This might be a strange request but take a couple of minutes to think about your physique. Think about every aspect of your shoulders and arms all the way down to your calves. Take a moment to consider your training in the gym. Now ask yourself what were you best at or what were your strong points. After that, think about your weaknesses. What do you think you’re terrible at or what are the parts of your physique that you think are your least developed? Although you probably didn’t want to read this and go into a negative state of mind, keep positive because if you’ll keep reading then you’ll know that you can not only overcome these weaknesses but you can make them strengths if you follow these tips. For the example here, the lifter in question wants to improve on pull-ups.
Strategy #1: Create Your Program Based On Your Weaknesses
Since the trainee wants to improve on pull-ups then when he or she developing his program, then it makes sense that he or she sets a goal to measure success. Regarding the training program specifically, it should be focused on supporting those efforts. What muscles are involved when you perform pull-ups? Primarily it’s the back but the shoulders, biceps, and even your core are also involved so it makes sense to choose exercises that would involve strengthening these specific areas so all of them will improve and thus, will improve the probability of improvement while doing pull-ups. The trainee might want to include exercises that target the rear delts when developing his shoulder workout. It would also make sense to do all the back movements with a similar grip that he would use to perform pull-ups. Details like this are what could make the difference in getting stronger and maintaining your weakness in question.
Strategy #2: Attack Your Weaknesses When You’re Fresh and Strong
It will be tempting to start with something you know you’re strong at to build confidence and make the workout more enjoyable. If you really want to overcome this chink in your armor than you need to begin by going right after your weak points while you’re fresh and at your strongest. For our trainee wanting to improve his or her pull-up game, that means going straight to the pull-up station and getting after it. It might lead to your mind playing tricks on you by causing frustration and leading to you wanting to just skip it but the key to getting better is reminding yourself that with each rep you perform or each step you make, you’re improving slightly and each of those small improvements will lead to serious improvement which will make you proud at the end of this venture. You can’t run a marathon until you take the first step and our individual won’t master the pull-up until he or she does the first one.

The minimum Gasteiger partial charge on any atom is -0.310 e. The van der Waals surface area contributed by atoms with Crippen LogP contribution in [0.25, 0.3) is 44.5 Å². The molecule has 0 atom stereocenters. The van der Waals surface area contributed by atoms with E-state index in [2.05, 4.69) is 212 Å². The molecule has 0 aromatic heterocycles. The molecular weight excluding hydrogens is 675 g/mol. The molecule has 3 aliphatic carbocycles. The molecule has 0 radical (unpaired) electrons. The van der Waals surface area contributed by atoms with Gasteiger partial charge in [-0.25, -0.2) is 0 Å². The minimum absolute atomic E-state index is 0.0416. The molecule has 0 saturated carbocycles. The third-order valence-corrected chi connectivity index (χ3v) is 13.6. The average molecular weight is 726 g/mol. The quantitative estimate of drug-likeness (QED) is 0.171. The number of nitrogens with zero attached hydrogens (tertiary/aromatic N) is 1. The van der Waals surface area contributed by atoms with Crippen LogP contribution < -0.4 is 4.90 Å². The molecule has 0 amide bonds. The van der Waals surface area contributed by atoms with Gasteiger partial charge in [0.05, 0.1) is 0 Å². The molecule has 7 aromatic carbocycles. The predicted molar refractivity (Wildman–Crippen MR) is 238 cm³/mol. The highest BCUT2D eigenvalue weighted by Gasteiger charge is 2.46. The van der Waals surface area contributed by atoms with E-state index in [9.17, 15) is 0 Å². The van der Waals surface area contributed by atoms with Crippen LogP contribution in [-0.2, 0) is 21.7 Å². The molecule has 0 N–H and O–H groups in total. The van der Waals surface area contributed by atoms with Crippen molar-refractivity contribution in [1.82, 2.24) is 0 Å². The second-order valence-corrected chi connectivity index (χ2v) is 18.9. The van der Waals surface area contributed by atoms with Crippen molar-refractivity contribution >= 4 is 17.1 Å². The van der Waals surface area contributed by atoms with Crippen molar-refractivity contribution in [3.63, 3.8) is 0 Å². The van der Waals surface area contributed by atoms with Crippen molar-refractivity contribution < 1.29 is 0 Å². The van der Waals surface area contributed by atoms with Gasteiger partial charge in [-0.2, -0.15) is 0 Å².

Strategy #3: Attack Your Weaknesses When You’re Tired
Although it’s true that you need that first step to complete a marathon, you also need that last step to cross the finish line. This is why you need to go after the weaknesses at the end of your workout. You’re likely thinking “I’ve already started my workout by doing this.” That is true and you will finish your workout the same way. This will serve two purposes. One is going after your weaknesses when you’re fatigued and exhausted will challenge you differently than doing so at the beginning. Another benefit is it will serve as motivation because improving on your weakness will be the last thing on your mind when the training is over which means it will likely also be the first thing on your mind the next time you train. So the person wanting to improve on pull-ups will start and end the workout with them so that offers many opportunities to get better and stronger.
Strategy #4: Attack Your Weaknesses More Than Once a Week
When physique competitors advance from amateur to professional, they have to change everything they do in order to improve their bodies when it comes to stage presence. This is because the judges are looking for your strong points as an amateur. As a professional, the judges will reward the competitor with the LEAST weaknesses because as pros they should have plenty of strengths.
In general, this means they find their weak points and train them more often so they can devote more time to turn them into a strong point so they place higher. In regards to the trainee wanting to improve on pull-ups, this means he or she will focus on pull-ups more than once a week in order to have more opportunities to target the muscle groups that are required to perform them. This trainee might do them on back day but also on shoulder day. It would be smart to space these workouts at least three days apart so there is adequate time to rest and recover from the previous workout.
If you want to own a complete physique, you can’t avoid those areas you’re deficient in. You must embrace them as opportunities to learn, grow, and improve. Take these challenges head-on and you'll be stronger and better for it.